Why Do I Snore? Commons Causes and Solutions

Why Do I Snore?

The Causes of Snoring

Snoring is often seen as an annoying, common habit. However, did you know that it could actually be a sign of an underlying health problem? There are so many things that could be causing you to snore. Before you look into the different treatments available, it helps to know exactly what is causing the problem.

Everybody is different and what causes one person to snore might not be the cause of the next person’s snoring. Therefore it’s vital that you visit your doctor to rule out any underlying medical conditions and to see where the problem lies.

Snoring is often caused by a variety of factors. Just some of the most common causes include:

  • Smoking
  • Weight gain
  • Sleeping position
  • Alcohol
  • Allergies
  • Colds

Sometimes it could be a mixture of the above that’s causing you to snore.


When you smoke, it tends to irritate the lining within the nasal cavities. It can also cause the throat to swell up. Once this happens the airflow is restricted and that leads to snoring. The more you smoke, the higher the chance that you’ll start to snore. It’s recommended that if you can’t cut down completely, you have your last cigarette roughly 4 hours before you go to bed. This will give the irritation time to settle down.

Weight gain

If you’re overeating and not doing enough exercise, you’ll start to gain weight. This includes an increase in the amount of fat around the neck. The more pressure there is against the throat, the less your muscles will be able to keep the airways open. This is when snoring occurs. Even if you’ve only gained a few pounds, it can still affect your snoring. If you’ve noticed any changes in your weight, now could be the time to start exercising more and eating a sensible diet.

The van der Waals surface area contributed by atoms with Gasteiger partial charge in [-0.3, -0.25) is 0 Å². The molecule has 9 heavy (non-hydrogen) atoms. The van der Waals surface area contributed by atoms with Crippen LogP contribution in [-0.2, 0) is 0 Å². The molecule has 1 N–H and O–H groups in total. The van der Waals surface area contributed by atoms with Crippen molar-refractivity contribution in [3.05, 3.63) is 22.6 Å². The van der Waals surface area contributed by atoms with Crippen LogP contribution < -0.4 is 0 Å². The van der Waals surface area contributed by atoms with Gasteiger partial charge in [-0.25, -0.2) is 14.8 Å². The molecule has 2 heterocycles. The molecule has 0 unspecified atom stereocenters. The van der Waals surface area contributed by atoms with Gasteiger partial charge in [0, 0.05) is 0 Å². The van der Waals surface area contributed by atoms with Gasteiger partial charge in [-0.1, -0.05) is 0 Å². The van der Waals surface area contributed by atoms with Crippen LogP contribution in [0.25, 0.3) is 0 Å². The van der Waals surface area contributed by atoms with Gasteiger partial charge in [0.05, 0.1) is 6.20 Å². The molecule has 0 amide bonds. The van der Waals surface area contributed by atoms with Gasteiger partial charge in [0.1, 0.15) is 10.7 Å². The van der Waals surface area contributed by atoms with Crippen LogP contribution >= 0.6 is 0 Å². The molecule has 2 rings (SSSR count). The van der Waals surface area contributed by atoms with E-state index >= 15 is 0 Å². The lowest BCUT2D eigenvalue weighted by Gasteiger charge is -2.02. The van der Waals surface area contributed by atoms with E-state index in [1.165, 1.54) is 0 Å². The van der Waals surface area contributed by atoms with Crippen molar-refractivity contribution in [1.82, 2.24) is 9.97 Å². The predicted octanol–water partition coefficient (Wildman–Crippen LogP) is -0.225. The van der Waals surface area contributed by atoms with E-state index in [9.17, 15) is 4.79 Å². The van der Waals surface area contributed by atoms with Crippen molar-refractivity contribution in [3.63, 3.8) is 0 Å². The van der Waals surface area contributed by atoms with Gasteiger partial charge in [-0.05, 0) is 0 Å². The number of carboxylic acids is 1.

Sleeping position

If you frequently tend to sleep on your back, this can lead to problems with snoring. Trying to sleep on your side or front will help to eliminate the snoring, or at least minimise it.


Alcohol causes the muscles within the body to relax. This includes causing the Oropharynx to collapse. When this happens it causes you to snore. Sleeping pills have a similar affect so could also be part of the problem if you take them.


When you have an allergic reaction, it can cause the nasal passages to become congested. The disruption in airflow leads to snoring. Allergies are becoming more common and it’s estimated that they affect around 10-25% of the population. Not only can they cause snoring at night time, but they can also make it more difficult to sleep.


Similar to allergies, if you have a cold your airways are often congested. This can lead to temporary snoring until the airways clear again.

These are the most common causes of snoring, though as mentioned earlier there can be serious underlying health problems contributing to it. It’s important to visit your doctor so you can rule out any major causes and before you can start to treat it.